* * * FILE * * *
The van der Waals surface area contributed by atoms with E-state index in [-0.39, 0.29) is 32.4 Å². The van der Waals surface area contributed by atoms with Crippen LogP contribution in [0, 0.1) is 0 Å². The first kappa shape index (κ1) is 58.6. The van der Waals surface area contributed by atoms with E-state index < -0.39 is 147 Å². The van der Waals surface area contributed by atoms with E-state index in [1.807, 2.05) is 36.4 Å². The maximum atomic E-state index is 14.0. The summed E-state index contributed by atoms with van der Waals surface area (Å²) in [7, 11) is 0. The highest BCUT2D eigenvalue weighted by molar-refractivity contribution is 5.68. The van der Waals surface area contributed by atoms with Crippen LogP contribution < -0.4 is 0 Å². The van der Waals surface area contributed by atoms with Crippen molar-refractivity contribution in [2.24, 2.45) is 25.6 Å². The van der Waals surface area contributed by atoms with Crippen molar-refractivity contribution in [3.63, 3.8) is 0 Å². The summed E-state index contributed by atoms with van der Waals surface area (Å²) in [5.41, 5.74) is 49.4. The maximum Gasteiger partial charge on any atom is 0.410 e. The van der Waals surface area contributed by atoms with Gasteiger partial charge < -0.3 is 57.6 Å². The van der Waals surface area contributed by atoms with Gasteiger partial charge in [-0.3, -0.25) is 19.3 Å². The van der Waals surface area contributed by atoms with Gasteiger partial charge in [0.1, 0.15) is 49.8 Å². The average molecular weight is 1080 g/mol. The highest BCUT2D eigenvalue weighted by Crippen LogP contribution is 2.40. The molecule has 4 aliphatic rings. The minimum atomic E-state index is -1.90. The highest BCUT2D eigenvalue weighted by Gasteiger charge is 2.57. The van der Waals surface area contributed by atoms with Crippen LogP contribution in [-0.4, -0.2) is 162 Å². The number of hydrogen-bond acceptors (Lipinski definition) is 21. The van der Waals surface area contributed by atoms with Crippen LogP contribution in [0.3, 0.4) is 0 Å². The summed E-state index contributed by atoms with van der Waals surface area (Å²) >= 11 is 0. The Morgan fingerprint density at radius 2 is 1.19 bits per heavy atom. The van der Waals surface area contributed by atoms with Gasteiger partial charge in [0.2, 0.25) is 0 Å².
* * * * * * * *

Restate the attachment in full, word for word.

The van der Waals surface area contributed by atoms with E-state index in [-0.39, 0.29) is 32.4 Å². The van der Waals surface area contributed by atoms with Crippen LogP contribution in [0, 0.1) is 0 Å². The first kappa shape index (κ1) is 58.6. The van der Waals surface area contributed by atoms with E-state index < -0.39 is 147 Å². The van der Waals surface area contributed by atoms with E-state index in [1.807, 2.05) is 36.4 Å². The maximum atomic E-state index is 14.0. The summed E-state index contributed by atoms with van der Waals surface area (Å²) in [7, 11) is 0. The highest BCUT2D eigenvalue weighted by molar-refractivity contribution is 5.68. The van der Waals surface area contributed by atoms with Crippen LogP contribution < -0.4 is 0 Å². The van der Waals surface area contributed by atoms with Crippen molar-refractivity contribution in [2.24, 2.45) is 25.6 Å². The van der Waals surface area contributed by atoms with Crippen molar-refractivity contribution in [3.63, 3.8) is 0 Å². The summed E-state index contributed by atoms with van der Waals surface area (Å²) in [5.41, 5.74) is 49.4. The maximum Gasteiger partial charge on any atom is 0.410 e. The van der Waals surface area contributed by atoms with Gasteiger partial charge < -0.3 is 57.6 Å². The van der Waals surface area contributed by atoms with Gasteiger partial charge in [-0.3, -0.25) is 19.3 Å². The van der Waals surface area contributed by atoms with Gasteiger partial charge in [0.1, 0.15) is 49.8 Å². The average molecular weight is 1080 g/mol. The highest BCUT2D eigenvalue weighted by Crippen LogP contribution is 2.40. The molecule has 4 aliphatic rings. The minimum atomic E-state index is -1.90. The highest BCUT2D eigenvalue weighted by Gasteiger charge is 2.57. The van der Waals surface area contributed by atoms with Crippen LogP contribution in [-0.4, -0.2) is 162 Å². The number of hydrogen-bond acceptors (Lipinski definition) is 21. The van der Waals surface area contributed by atoms with Crippen LogP contribution in [0.3, 0.4) is 0 Å². The summed E-state index contributed by atoms with van der Waals surface area (Å²) >= 11 is 0. The Morgan fingerprint density at radius 2 is 1.19 bits per heavy atom. The van der Waals surface area contributed by atoms with Gasteiger partial charge in [0.2, 0.25) is 0 Å².